The Prime Minister has praised the JC's Secure Our Shuls campaign and announced that it has secured £3 million a year in extra funding for synagogue security.
Speaking at the annual Community Security Trust dinner on Wednesday, David Cameron said: "CST, the Jewish Chronicle and the All-Party Parliamentary Group have all highlighted the risk to synagogues and other potentially vulnerable Jewish community buildings.
"Tonight I can announce a further £3m. That's over £10m of new money for security, this year and every year, for as long as necessary."
The extra funding is part of a new £11.5m annual package for Jewish community security. Private Jewish schools and colleges will receive £7m for guards and other new measures. CST will also receive £1.5m to build a control centre for its operations. The new money is on top of the annual £2m the government already pays for security at Jewish state schools.
The JC's "SOS" campaign sought implementation of the All-Party Parliamentary Inquiry into Antisemitism's recommendation for a fund to cover the cost of enhanced shul security.
In front of a 1,300-strong audience, the largest ever at a CST dinner, Mr Cameron praised the community's "enormous" contribution to Britain, and vowed that his government would give "everything we have got" to protect Jews.
"Over generations we have built something incredible in our country: a multi-ethnic, multi-faith democracy - and we are not going to let anyone destroy it. At a time when once again the Jewish communities of Europe feel vulnerable and when antisemitism is at record levels here in Britain I will not stand by. It is a measure of the health of our democracy and of the vigour of our institutions that the Jewish community feels safe to live and flourish here. It is about the strength of the values that we stand for."
Mr Cameron also pledged his continued support for Israel, which he described as "an extraordinary nation". He said: "I will always stand up for the right of Israel to defend its citizens… with me you will always have a British Prime Minister whose belief in Israel is unbreakable and whose commitment to Israel's security will always be rock solid."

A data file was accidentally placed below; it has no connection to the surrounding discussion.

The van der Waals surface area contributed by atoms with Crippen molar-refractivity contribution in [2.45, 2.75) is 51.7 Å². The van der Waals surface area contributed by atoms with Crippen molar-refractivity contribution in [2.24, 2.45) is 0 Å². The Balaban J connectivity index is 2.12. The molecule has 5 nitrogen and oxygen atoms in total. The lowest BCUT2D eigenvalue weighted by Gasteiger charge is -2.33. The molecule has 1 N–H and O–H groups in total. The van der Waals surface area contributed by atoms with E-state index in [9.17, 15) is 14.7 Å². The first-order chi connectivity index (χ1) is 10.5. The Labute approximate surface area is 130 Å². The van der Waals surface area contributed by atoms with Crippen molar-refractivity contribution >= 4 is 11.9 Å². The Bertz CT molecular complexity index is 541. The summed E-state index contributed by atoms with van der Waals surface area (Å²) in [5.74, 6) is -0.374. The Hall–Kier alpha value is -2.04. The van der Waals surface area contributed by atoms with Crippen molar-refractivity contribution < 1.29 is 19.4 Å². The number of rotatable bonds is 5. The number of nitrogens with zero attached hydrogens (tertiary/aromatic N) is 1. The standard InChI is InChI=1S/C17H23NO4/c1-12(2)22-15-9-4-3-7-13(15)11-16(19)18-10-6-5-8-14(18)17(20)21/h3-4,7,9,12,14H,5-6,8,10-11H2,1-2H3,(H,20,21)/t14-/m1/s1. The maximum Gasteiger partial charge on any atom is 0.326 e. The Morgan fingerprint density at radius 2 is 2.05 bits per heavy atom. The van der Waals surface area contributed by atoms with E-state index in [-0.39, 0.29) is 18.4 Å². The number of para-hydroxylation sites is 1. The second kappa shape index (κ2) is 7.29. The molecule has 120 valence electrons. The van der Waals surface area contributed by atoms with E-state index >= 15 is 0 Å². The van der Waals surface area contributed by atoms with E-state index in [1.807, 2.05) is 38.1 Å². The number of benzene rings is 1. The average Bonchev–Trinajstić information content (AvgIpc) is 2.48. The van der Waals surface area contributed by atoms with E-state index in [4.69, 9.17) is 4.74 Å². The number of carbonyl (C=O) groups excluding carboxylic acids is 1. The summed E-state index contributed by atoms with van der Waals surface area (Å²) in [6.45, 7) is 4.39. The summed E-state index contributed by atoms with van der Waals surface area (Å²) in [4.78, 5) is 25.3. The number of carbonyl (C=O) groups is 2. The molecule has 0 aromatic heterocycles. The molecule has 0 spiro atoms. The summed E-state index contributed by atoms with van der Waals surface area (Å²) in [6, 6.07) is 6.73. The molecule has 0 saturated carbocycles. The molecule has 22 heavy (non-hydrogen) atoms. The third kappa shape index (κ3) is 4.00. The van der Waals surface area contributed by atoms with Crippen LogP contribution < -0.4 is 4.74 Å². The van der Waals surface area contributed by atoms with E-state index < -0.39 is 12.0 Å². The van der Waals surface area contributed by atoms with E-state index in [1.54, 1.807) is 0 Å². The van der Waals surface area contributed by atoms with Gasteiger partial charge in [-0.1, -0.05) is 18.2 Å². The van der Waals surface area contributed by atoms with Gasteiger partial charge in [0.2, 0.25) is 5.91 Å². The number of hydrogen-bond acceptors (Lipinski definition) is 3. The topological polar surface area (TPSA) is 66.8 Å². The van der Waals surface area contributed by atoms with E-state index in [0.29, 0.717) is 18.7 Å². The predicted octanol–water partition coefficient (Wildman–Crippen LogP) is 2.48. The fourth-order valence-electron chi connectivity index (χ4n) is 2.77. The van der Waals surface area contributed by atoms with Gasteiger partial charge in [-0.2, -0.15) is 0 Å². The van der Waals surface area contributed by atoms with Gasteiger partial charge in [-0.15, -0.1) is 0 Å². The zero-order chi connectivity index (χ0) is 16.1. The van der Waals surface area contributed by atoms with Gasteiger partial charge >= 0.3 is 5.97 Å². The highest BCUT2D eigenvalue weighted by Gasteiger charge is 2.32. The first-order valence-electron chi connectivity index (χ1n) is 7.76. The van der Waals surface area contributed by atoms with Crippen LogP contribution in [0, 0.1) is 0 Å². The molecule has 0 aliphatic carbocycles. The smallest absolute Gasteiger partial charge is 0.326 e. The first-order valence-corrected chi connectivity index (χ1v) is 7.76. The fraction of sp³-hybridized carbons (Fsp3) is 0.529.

He praised the country's democracy and congratulated Benjamin Netanyahu on his election win.
His remarks were greeted with a standing ovation from the audience, which included cabinet members, the Chief Rabbi and senior diplomats.
CST chairman Gerald Ronson said the extra funding would allow the charity to provide staff and volunteers with extra protection, including bullet-proof vests.
There were more antisemitic incidents in 2014 than any other year on record, but Mr Ronson urged the community not to "run scared from this storm of extremism, terrorism, antisemitism and hatred of Israel".
He attacked those abroad, including Mr Netanyahu, who had called on European Jews to leave following recent attacks.
Mr Ronson added: "I am British, I am Jewish and I am not running anywhere. Neither is CST and neither should you. We stand proud. We organise. We build. We take responsibility for the next generation. That is the Jewish reaction to adversity."
The dinner's appeal video featured JC reporter Rosa Doherty's first-hand account of an antisemitic incident she witnessed on a London bus.